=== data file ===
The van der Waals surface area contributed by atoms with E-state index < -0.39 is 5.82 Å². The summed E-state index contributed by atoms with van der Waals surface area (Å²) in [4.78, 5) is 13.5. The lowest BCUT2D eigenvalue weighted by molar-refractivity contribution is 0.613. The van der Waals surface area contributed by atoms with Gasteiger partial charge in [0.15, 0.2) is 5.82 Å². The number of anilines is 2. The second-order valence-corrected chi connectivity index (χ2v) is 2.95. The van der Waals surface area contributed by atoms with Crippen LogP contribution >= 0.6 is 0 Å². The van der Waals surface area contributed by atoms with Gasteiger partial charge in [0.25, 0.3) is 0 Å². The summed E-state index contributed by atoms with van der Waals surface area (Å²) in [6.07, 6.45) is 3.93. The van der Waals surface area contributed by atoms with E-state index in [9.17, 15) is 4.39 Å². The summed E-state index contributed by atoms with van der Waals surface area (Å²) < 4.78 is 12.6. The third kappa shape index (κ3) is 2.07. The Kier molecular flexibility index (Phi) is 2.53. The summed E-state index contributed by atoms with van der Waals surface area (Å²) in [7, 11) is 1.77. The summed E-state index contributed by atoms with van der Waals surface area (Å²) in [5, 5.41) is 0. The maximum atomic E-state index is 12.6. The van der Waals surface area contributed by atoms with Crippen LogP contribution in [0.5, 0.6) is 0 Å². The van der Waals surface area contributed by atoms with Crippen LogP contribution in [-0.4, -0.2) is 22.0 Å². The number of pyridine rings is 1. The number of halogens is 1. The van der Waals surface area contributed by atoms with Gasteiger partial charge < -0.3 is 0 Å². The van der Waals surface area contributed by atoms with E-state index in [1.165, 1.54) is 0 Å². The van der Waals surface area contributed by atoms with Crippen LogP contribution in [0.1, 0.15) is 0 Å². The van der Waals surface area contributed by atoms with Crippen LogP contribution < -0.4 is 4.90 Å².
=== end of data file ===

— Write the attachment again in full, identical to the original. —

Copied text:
The van der Waals surface area contributed by atoms with E-state index < -0.39 is 5.82 Å². The summed E-state index contributed by atoms with van der Waals surface area (Å²) in [4.78, 5) is 13.5. The lowest BCUT2D eigenvalue weighted by molar-refractivity contribution is 0.613. The van der Waals surface area contributed by atoms with Gasteiger partial charge in [0.15, 0.2) is 5.82 Å². The number of anilines is 2. The second-order valence-corrected chi connectivity index (χ2v) is 2.95. The van der Waals surface area contributed by atoms with Crippen LogP contribution >= 0.6 is 0 Å². The van der Waals surface area contributed by atoms with Gasteiger partial charge in [0.25, 0.3) is 0 Å². The summed E-state index contributed by atoms with van der Waals surface area (Å²) in [6.07, 6.45) is 3.93. The van der Waals surface area contributed by atoms with E-state index in [9.17, 15) is 4.39 Å². The summed E-state index contributed by atoms with van der Waals surface area (Å²) < 4.78 is 12.6. The third kappa shape index (κ3) is 2.07. The Kier molecular flexibility index (Phi) is 2.53. The summed E-state index contributed by atoms with van der Waals surface area (Å²) in [7, 11) is 1.77. The summed E-state index contributed by atoms with van der Waals surface area (Å²) in [5, 5.41) is 0. The maximum atomic E-state index is 12.6. The van der Waals surface area contributed by atoms with Crippen LogP contribution in [0.5, 0.6) is 0 Å². The van der Waals surface area contributed by atoms with Crippen LogP contribution in [-0.4, -0.2) is 22.0 Å². The number of pyridine rings is 1. The number of halogens is 1. The van der Waals surface area contributed by atoms with Gasteiger partial charge < -0.3 is 0 Å². The van der Waals surface area contributed by atoms with E-state index in [1.165, 1.54) is 0 Å². The van der Waals surface area contributed by atoms with Crippen LogP contribution in [0.1, 0.15) is 0 Å². The van der Waals surface area contributed by atoms with Crippen LogP contribution < -0.4 is 4.90 Å².